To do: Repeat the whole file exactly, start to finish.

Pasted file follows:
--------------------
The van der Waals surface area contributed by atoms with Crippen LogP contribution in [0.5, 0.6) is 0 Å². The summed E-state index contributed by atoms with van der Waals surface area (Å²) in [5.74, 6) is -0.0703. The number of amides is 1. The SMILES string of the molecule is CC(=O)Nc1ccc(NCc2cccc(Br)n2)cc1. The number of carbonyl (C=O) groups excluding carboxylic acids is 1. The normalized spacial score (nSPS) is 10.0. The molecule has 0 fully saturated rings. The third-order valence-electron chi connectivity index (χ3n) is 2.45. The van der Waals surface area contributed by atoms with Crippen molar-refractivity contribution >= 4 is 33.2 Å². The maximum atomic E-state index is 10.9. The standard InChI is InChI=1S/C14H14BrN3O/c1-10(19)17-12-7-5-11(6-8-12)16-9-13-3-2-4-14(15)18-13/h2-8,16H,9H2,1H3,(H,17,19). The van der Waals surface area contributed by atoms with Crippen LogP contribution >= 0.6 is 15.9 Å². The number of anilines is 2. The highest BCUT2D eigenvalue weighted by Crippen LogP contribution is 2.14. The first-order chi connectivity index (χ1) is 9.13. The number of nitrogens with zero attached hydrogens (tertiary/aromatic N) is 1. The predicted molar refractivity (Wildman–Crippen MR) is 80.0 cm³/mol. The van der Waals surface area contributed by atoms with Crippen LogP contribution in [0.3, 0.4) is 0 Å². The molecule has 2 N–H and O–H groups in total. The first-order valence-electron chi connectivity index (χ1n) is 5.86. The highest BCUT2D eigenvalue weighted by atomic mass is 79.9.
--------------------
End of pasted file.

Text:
The van der Waals surface area contributed by atoms with Crippen LogP contribution in [0.5, 0.6) is 0 Å². The summed E-state index contributed by atoms with van der Waals surface area (Å²) in [5.74, 6) is -0.0703. The number of amides is 1. The SMILES string of the molecule is CC(=O)Nc1ccc(NCc2cccc(Br)n2)cc1. The number of carbonyl (C=O) groups excluding carboxylic acids is 1. The normalized spacial score (nSPS) is 10.0. The molecule has 0 fully saturated rings. The third-order valence-electron chi connectivity index (χ3n) is 2.45. The van der Waals surface area contributed by atoms with Crippen molar-refractivity contribution >= 4 is 33.2 Å². The maximum atomic E-state index is 10.9. The standard InChI is InChI=1S/C14H14BrN3O/c1-10(19)17-12-7-5-11(6-8-12)16-9-13-3-2-4-14(15)18-13/h2-8,16H,9H2,1H3,(H,17,19). The van der Waals surface area contributed by atoms with Crippen LogP contribution >= 0.6 is 15.9 Å². The number of anilines is 2. The highest BCUT2D eigenvalue weighted by Crippen LogP contribution is 2.14. The first-order chi connectivity index (χ1) is 9.13. The number of nitrogens with zero attached hydrogens (tertiary/aromatic N) is 1. The predicted molar refractivity (Wildman–Crippen MR) is 80.0 cm³/mol. The van der Waals surface area contributed by atoms with Crippen LogP contribution in [0.3, 0.4) is 0 Å². The molecule has 2 N–H and O–H groups in total. The first-order valence-electron chi connectivity index (χ1n) is 5.86. The highest BCUT2D eigenvalue weighted by atomic mass is 79.9.